|کد مقاله||کد نشریه||سال انتشار||مقاله انگلیسی||ترجمه فارسی||نسخه تمام متن|
|367798||621543||2016||4 صفحه PDF||سفارش دهید||دانلود رایگان|
• Non-technical skills (NTS) are important for patient outcomes.
• We describe the evaluation of a ward round NTS framework for student nurses.
• This had seven categories, which were rated as important and relevant by participants.
• It could potentially be used to evaluate skills and educational interventions.
BackgroundThe importance of non-technical skills (NTS) to patient outcomes is increasingly being recognised, however, there is limited research into how such skills can be taught and evaluated in student nurses in relation toward rounds.ObjectivesThis pilot study describes an evaluation of a NTS framework that could potentially be used to measure ward round skills of student nurses.Design and MethodsThe study used an observational design. Potential key NTS were identified from existing literature and NTS taxonomies. The proposed framework was then used to evaluate whether the identified NTS were evident in a series of ward round simulations that final year general nursing students undertook as part of their training. Finally, the views of a small group of qualified nurse educators, qualified nurses and general nursing students were sought about whether the identified NTS were important and relevant to practice.ResultsThe proposed NTS framework included seven categories: Communication, Decision Making, Situational Awareness, Teamwork and Task Management, Student Initiative and Responsiveness to Patient. All were rated as important and relevant to practice.ConclusionThe pilot study suggests that the proposed NTS framework could be used as a means of evaluating student nurse competencies in respect of many non-technical skills required for a successful ward round. Further work is required to establish the validity of the framework in educational settings and to determine the extent to which it is of use in a non-simulated ward round setting.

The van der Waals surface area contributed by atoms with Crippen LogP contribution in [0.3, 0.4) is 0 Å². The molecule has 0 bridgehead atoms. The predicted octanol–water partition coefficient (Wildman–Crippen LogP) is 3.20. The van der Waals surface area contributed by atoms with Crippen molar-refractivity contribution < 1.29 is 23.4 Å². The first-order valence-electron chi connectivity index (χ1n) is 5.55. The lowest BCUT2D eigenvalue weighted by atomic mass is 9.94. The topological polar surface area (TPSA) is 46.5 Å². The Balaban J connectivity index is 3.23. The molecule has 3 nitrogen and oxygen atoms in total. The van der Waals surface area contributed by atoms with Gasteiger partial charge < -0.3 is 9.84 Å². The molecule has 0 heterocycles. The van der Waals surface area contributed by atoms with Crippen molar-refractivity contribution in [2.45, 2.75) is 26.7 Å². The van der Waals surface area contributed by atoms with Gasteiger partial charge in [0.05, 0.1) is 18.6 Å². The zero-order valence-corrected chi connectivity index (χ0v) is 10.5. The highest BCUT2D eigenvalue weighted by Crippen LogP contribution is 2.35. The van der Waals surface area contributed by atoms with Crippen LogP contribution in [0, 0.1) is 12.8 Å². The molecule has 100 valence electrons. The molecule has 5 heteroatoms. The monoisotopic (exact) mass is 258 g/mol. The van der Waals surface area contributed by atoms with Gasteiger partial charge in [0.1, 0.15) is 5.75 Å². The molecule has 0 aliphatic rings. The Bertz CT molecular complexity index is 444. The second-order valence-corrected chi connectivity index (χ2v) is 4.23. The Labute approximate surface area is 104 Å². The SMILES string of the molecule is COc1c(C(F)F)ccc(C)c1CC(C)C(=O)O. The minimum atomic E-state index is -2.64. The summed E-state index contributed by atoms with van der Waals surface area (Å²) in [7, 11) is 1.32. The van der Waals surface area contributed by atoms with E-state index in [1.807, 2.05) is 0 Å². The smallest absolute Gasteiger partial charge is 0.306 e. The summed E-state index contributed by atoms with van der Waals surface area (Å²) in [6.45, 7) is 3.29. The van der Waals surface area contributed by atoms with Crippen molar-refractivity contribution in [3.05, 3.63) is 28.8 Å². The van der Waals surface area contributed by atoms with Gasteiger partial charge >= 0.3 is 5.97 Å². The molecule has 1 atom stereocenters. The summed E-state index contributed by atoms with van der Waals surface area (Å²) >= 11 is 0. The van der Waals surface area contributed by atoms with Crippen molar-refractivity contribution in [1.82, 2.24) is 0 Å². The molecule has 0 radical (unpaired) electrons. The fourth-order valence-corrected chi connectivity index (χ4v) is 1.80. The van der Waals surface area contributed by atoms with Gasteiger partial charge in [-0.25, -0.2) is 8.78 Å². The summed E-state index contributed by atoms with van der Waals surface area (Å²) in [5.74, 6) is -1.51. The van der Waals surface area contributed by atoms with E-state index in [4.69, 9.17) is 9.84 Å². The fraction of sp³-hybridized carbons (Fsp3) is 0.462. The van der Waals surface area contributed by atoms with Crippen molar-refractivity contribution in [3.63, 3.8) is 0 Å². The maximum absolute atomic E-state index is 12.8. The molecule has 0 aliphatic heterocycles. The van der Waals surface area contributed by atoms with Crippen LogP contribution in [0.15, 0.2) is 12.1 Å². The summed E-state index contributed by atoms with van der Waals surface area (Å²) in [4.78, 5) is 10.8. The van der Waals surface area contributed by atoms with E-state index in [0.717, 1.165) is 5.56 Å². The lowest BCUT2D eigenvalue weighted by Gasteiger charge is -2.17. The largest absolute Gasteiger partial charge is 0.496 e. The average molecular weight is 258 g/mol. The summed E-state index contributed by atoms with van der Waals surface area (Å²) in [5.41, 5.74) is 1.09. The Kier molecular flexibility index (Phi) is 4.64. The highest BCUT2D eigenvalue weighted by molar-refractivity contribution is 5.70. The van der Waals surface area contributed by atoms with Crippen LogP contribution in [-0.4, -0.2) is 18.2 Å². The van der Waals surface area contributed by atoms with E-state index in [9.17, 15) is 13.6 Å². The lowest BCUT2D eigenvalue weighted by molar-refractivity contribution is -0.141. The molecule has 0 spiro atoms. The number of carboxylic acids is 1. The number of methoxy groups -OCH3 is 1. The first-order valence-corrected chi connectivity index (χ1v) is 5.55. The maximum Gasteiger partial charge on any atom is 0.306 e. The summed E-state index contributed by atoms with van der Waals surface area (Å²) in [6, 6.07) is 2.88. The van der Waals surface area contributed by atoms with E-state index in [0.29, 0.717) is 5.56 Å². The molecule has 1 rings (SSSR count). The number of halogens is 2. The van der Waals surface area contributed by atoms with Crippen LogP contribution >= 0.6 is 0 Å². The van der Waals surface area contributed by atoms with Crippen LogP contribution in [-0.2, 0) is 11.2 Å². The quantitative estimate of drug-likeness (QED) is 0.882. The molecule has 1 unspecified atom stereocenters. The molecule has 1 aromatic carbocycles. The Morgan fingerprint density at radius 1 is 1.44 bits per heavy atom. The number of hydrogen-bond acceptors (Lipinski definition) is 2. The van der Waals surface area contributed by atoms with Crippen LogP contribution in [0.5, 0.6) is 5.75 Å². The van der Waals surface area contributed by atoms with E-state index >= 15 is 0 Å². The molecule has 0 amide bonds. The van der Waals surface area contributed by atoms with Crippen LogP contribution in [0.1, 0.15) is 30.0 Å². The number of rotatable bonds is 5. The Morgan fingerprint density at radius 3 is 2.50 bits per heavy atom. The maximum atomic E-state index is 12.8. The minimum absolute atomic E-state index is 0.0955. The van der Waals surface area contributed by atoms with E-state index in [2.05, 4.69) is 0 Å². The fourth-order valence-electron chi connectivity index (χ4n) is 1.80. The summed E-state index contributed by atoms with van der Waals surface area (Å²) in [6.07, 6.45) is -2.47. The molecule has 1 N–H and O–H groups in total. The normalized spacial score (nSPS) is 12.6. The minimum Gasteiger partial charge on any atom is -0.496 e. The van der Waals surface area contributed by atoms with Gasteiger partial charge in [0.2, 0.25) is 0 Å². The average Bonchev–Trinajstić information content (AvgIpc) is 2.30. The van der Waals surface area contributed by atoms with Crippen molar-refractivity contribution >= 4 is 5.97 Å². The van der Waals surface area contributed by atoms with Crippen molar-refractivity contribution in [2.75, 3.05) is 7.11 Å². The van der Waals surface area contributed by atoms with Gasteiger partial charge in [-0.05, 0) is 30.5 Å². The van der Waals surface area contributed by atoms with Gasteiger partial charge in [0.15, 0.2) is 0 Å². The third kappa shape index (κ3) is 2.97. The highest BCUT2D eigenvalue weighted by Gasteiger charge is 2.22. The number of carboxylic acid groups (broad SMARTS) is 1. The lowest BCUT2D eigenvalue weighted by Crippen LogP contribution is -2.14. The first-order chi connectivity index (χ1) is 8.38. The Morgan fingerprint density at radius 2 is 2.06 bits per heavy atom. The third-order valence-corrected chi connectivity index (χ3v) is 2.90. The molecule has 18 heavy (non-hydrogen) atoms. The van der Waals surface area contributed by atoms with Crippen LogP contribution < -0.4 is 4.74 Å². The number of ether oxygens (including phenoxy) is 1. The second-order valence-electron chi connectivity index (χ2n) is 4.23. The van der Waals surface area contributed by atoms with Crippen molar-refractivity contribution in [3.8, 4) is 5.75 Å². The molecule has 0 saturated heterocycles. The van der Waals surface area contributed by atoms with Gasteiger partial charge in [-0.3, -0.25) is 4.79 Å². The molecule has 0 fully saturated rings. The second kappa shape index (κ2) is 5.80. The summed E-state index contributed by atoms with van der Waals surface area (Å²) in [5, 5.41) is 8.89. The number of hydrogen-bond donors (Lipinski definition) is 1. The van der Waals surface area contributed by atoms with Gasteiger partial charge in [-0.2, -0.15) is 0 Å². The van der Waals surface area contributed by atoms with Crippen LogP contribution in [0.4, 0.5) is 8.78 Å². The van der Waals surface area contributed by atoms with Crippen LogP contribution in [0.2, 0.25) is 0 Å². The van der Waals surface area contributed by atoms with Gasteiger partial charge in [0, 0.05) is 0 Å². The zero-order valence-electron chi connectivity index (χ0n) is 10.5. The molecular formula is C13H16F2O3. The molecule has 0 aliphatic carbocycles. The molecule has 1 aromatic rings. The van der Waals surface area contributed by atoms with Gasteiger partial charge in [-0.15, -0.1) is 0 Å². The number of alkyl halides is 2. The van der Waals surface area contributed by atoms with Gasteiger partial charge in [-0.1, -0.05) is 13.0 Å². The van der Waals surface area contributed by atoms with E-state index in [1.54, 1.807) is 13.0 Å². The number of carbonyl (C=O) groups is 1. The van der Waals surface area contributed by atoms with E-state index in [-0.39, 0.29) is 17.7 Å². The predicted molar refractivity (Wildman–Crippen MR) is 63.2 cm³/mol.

Journal: Nurse Education Today - Volume 45, October 2016, Pages 87–90